You may know the Luv-a-duck initiative that is based Nhill, 375 kilometres northwest of Melbourne, for example. It is a community-led program that is developed and implemented in a specific geographical area, Nhill, to address social issues and promote community wellbeing. The initiative is based in the Goulburn Valley region of Victoria, where the duck farm is located, and it provides employment and training opportunities for local residents who face barriers to employment. By offering employment and training opportunities in the local area, Luv-a-Duck helps to build a sustainable and resilient community, and supports the economic and social development of the region.

Another example is the Yarra Valley Farms initiative in Victoria. Yarra Valley Farms is a community-led initiative that provides people facing barriers to employment with job and training opportunities. The initiative operates a range of farming and food production activities that are developed and managed by local residents. It aims to address the root causes of social disadvantage by providing opportunities for employment, skills development, and community engagement.

Unique solutions for unique challenges

Social enterprises and place-based initiatives show huge potential in strengthening social cohesion, the ‘glue’ that holds our society together. Place-based initiatives and social enterprises are important because they provide a community-led approach to addressing social problems and promoting sustainable development.

“National approaches to social issues often take a one-size-fits-all approach, which may not be effective in addressing the unique challenges specific communities face.”

National approaches to social issues often take a one-size-fits-all approach, which may not be effective in addressing the unique challenges specific communities face. Place-based initiatives, on the other hand, are developed and implemented by the people who live in the affected communities, people who understand the root causes of social problems and how to address them better than anyone else.

Certain social problems are difficult to solve using a top-down national approach. This is because such problems are often deeply rooted in the specific context and conditions of a particular community, and require a more focused and tailored approach to address them effectively. Place-based initiatives and social enterprises are better suited to address these challenges because they are able to take into account the specific needs, strengths, and challenges of a particular community.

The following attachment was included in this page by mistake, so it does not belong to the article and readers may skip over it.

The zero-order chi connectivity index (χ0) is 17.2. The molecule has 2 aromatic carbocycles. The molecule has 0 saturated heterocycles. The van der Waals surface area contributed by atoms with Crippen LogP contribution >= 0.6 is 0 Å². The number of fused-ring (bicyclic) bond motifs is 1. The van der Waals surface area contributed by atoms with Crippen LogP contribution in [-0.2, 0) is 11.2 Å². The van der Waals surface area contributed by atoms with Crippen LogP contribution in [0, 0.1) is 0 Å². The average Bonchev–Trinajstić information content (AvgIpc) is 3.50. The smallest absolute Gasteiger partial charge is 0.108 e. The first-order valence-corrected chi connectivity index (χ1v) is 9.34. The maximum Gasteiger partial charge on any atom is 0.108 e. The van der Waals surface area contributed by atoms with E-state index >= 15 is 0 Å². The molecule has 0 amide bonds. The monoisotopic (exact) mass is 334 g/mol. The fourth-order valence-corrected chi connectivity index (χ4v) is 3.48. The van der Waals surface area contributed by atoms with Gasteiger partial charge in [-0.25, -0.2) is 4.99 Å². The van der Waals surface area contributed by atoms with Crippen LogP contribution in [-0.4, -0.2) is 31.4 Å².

In addition, social enterprises are important because they can provide sustainable solutions to social problems while also generating economic value for the community. By investing in social enterprises, communities can create local employment opportunities, support local businesses, and promote economic development, while also addressing social and environmental challenges.

Entrenched disadvantage package to help social enterprises focus on their mission

The budget promising to establish a $100 million Outcomes Fund and to provide $11.6 million for a Social Enterprise Development Initiative to build capacity to access capital and support improved social outcomes is great news. The provision of grants and education will enable social enterprises to overcome some of the financial and knowledge barriers they face and allow them to focus on delivering their social mission. The proposal for social impact investment aligns with the recommendations made by the Impact Investing Taskforce's Expert Panel.

The government will also convene an Investor Roundtable to discuss how to unlock private capital to support social impact investing initiatives. This will open up new avenues for social enterprises to access funding and support to achieve their social objectives.

The Government’s commitment to supporting social enterprises and place-based initiatives is an exciting development and we’re looking forward to seeing its impact on social cohesion in communities across the country.


ASCEND is a multi-disciplinary research team funded through an ANU Grand Challenge Research grant. We use evidence based approaches to create research to drive positive social change, and are investigating a diverse range of projects related to social cohesion.

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Updated:  29 January 2024/Responsible Officer:  Science Web/Page Contact:  Science Web